Dive computers are by far the most common dive instruments and have become a compulsory piece of equipment as they combine your depth gauge, timer and sometimes your SPG into one single device. There are myriad of dive computers on the market nowadays, with all sorts of additional features and fancy extras, but here we explain what a dive computer must do at a bare minimum, how they work and why you use one.
What is a Dive Computer?
Worn like an ordinary wrist watch, your dive computer is a device used to measure the time and depth of a dive, so that a safe ascent profile can be calculated and displayed. Nitrogen is absorbed into your body during a dive, but even though your body can tolerate a certain amount of excess nitrogen, after a dive, too much and this can cause decompression sickness. The question is how much is too much?
Physiologists and scientists created mathematical decompression models that track the theoretical nitrogen you have in your body before, during and after diving. For practical field use, these models are expressed by dive tables and in dive computers which divers use to determine their maximum allowable time at any given depth. Therefore you can advertently avoid decompression sickness by adhering to this system, which will be displayed by your dive computer.
How do Dive Computers work?
As the dive computer measures depth and time accordingly, it is able to provide warning of excessive ascent rates and missed decompression stops. Almost all divers purchase a dive computer at some point, but it recommended that new divers have full understanding of the tables and how they work before purchasing a dive computer. This will enable the diver to understand the underlying principals of decompression sickness.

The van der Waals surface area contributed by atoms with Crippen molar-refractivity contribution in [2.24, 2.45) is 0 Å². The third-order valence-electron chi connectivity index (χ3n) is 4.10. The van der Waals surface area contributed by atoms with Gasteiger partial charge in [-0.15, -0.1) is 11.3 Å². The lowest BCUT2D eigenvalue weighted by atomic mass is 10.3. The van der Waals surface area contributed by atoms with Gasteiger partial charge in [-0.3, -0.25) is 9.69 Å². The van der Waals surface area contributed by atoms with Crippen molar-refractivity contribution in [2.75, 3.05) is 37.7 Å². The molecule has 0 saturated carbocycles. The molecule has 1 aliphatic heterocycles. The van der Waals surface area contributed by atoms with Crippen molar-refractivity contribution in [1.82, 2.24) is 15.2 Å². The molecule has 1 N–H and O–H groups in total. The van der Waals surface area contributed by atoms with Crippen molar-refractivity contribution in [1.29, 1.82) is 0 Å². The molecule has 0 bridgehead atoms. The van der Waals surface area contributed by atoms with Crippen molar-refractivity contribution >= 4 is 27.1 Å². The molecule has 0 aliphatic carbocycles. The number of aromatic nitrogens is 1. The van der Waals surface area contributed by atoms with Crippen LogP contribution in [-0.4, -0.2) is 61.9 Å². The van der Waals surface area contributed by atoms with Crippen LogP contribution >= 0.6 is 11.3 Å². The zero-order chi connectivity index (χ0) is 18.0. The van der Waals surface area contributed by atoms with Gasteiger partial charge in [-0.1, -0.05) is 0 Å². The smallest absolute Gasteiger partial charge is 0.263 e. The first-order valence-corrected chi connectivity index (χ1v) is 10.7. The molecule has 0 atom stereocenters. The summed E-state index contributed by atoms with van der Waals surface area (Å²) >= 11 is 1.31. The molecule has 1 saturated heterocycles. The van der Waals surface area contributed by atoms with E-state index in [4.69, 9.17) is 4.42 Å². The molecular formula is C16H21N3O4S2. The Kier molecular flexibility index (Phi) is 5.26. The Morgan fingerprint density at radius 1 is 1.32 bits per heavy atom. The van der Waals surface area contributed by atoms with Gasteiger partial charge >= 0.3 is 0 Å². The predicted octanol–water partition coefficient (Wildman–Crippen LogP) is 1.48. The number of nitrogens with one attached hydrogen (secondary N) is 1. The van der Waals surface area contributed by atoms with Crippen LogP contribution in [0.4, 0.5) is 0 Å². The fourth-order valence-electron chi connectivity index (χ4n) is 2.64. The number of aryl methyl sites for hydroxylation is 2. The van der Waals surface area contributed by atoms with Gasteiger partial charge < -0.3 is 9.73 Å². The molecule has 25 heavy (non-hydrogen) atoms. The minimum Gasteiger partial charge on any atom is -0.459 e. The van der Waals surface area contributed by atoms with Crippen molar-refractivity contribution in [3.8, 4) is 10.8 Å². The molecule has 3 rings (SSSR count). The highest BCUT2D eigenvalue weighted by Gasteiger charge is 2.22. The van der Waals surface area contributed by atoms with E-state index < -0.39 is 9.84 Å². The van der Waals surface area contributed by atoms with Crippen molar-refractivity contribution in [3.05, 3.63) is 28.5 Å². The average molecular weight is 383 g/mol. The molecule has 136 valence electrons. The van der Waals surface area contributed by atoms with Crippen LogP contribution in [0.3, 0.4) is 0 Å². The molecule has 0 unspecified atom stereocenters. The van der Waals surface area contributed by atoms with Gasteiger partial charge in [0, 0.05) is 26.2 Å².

Dive computers estimate how much dissolved nitrogen you theoretically have in your body based on a decompression model (mentioned earlier).Dive computers are no more or less valid than a dive table, but take advantage of electronics to apply the model to your exact dive depths and times, constantly updating you on your allowable dive time remaining based on your individual depth. Dive computers have many advantages, not to mention they reduce the factor of human error, here's a summary of the benefits of even the most basic dive computer;
• They're more convenient to use than tables because they track your depth and time automatically, giving you time to enjoy your surroundings rather than working out your remaining dive time. This also helps to reduce human error.
• They give you more no stop time on multilevel profiles. So as you ascend, you can take up nitrogen more slowly and your dive computer credits you for this by increasing your available no decompression time. Tables must assume you spend the whole dive at the deepest depth you reach, giving you much shorted no stop times. The increased dive time offered by a computer is substantial and one of the primary reasons you'll want one.
• They track your theoretical nitrogen throughout the course of an entire dive and often longer. With tables, you have to calculate different no stop times for each successive dive, which depends upon the depth and time of prior dives and how long you've been out of the water. Using an RDF, this isn't difficult but a computer is far more convenient and you'll use a computer the majority, if not all the time.